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(Suginoito Cherry Tree, Aizubange, April 19, 2018. 杉の糸桜 会津坂下 4/19/2018)
Photo above shows another view of Suginoito Cherry Tree from a different angle.

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Another large cherry tree was also in full bloom with pink flowers hanging over six Zizo guardian statues in the same precinct. (Picture above)

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On the ground surrounding the Suginoito Cherry tree, beautiful violet flowers of dogtooth violet were found here and there as shown above.

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Then I returned to Aizubange Station and moved to Aizutakada Station on JR Tadami Line. While waiting at the station I found a board explaining the origin of the name “Aizubange”. It said that the origin was “Bakke” from Ainu which was a language spoken by indigenous people of Japan. The word meant “down the hill”, and this meant Aizubange plain was surrounded by hills.

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(Usuzumi Cherry Tree, Aizumisato, April 19, 2018. 薄墨桜 会津美里 4/19/2018)
Getting off from the train at Aizutakada Station I started to walk toward Isasumi Shrine in the center of Aizumisato Town. There was another designated traditional tree of Aizu called Usuzumi Cherry Tree as shown above. This was a sacred tree of the shrine or “Goshinboku”. The original tree was very old and the variety was very rare. When I visited two days ago it was only 30% bloom but today almost 100%.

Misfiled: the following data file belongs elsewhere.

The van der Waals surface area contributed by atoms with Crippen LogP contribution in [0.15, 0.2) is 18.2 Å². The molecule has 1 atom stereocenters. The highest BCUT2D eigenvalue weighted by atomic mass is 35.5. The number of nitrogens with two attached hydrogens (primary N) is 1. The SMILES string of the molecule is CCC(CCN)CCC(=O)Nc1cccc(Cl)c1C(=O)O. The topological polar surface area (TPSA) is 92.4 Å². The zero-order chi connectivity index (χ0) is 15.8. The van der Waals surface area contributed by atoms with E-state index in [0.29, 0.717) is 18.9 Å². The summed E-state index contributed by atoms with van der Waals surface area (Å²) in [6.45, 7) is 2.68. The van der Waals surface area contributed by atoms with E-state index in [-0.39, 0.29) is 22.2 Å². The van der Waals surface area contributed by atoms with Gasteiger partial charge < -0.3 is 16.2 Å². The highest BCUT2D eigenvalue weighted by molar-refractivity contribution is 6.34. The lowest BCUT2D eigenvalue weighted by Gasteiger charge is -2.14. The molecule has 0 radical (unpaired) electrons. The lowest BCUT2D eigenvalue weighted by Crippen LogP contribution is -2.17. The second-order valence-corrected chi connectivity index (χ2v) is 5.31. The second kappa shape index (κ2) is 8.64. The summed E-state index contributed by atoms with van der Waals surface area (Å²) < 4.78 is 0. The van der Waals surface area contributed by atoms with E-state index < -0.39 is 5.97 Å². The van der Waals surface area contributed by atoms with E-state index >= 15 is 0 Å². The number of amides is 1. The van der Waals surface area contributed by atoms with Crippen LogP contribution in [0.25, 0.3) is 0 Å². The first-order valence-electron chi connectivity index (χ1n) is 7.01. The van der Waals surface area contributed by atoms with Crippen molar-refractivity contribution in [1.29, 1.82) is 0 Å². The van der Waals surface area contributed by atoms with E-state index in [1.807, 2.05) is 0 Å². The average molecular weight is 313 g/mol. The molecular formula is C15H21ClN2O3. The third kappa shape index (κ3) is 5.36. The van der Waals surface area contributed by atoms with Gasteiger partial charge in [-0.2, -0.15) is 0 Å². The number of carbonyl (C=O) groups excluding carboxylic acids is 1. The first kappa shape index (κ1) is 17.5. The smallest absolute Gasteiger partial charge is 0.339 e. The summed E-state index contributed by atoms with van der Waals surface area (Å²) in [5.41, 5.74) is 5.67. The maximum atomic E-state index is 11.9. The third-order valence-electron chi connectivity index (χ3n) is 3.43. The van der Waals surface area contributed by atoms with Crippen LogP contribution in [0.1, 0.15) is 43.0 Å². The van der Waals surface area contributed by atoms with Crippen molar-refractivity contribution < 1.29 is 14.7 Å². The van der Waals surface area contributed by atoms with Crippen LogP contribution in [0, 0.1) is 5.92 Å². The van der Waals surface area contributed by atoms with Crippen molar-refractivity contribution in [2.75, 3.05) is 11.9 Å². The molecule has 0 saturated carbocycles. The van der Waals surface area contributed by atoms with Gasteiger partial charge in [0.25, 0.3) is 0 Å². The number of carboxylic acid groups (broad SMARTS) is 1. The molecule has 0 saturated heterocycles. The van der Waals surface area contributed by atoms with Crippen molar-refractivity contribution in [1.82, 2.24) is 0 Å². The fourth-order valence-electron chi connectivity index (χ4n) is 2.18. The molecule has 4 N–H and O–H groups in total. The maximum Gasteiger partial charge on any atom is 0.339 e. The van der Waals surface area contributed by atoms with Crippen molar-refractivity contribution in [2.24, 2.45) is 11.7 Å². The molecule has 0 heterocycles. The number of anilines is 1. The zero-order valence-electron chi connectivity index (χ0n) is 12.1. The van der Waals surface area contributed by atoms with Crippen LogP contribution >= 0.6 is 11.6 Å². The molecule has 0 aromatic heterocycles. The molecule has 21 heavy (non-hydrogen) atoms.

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I found a stone monument inscribed with waka poem composed by the last lord of Aizu Matsudaira Katamori as shown above. He praised the color and fragrance of the cherry blossoms in his poem.
会津最後の藩主、松平容保公が詠んだ歌「世の人の 心や深く染めぬらん うすずみ桜 あかぬ色香に」の石碑が脇にあります。

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(Usuzumi Cherry Tree, Aizumisato, April 19, 2018. 薄墨桜 会津美里 4/19/2018)
A close-up view of the blossoms, cute and pretty, is shown above.

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(Miyakawa-senbonzakura, Aizumisato, April 19, 2018. 宮川千本桜 会津美里 4/19/2018)
Leaving the shrine I stopped at a viewpoint called Miyakawa Senbonzakura just adjacent to the shrine. I could see a view of cherry trees along the Miyakawa River with the background of Mt. Aizubandaisan as shown above.

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On the way back to Aizutakada Station, I stopped at two of the temples in the town. The purpose was to receive goshuin red seals of Aizu 33 Kannon series. The first stop was at Ryukoji Temple to receive goshuin for Tomioka Kannon in the town as shown above. This was the 26th of Aizu 33 Kannon. Tomioka Kannon belongs to Fukushoji Temple in the town not to Ryukoji Temple, but as for issuing goshuin seal Ryukoji Temple takes the part, somewhat irregular practice. I visited Tomioka Kannon in 2016 as shown in this blog.

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The second stop was at Takada Kannon and Tennoji Temple as shown above. Takada Kannon was 28th of Aizu 33 Kannon series.

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The goshuin red seal of Takada Kannon I received today was shown above.

The exact route and locations are shown in the map below. The map can be scaled up and down with a click and scroll.
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A man who loves Fukushima (福島大好きおじさん)

Author:A man who loves Fukushima (福島大好きおじさん)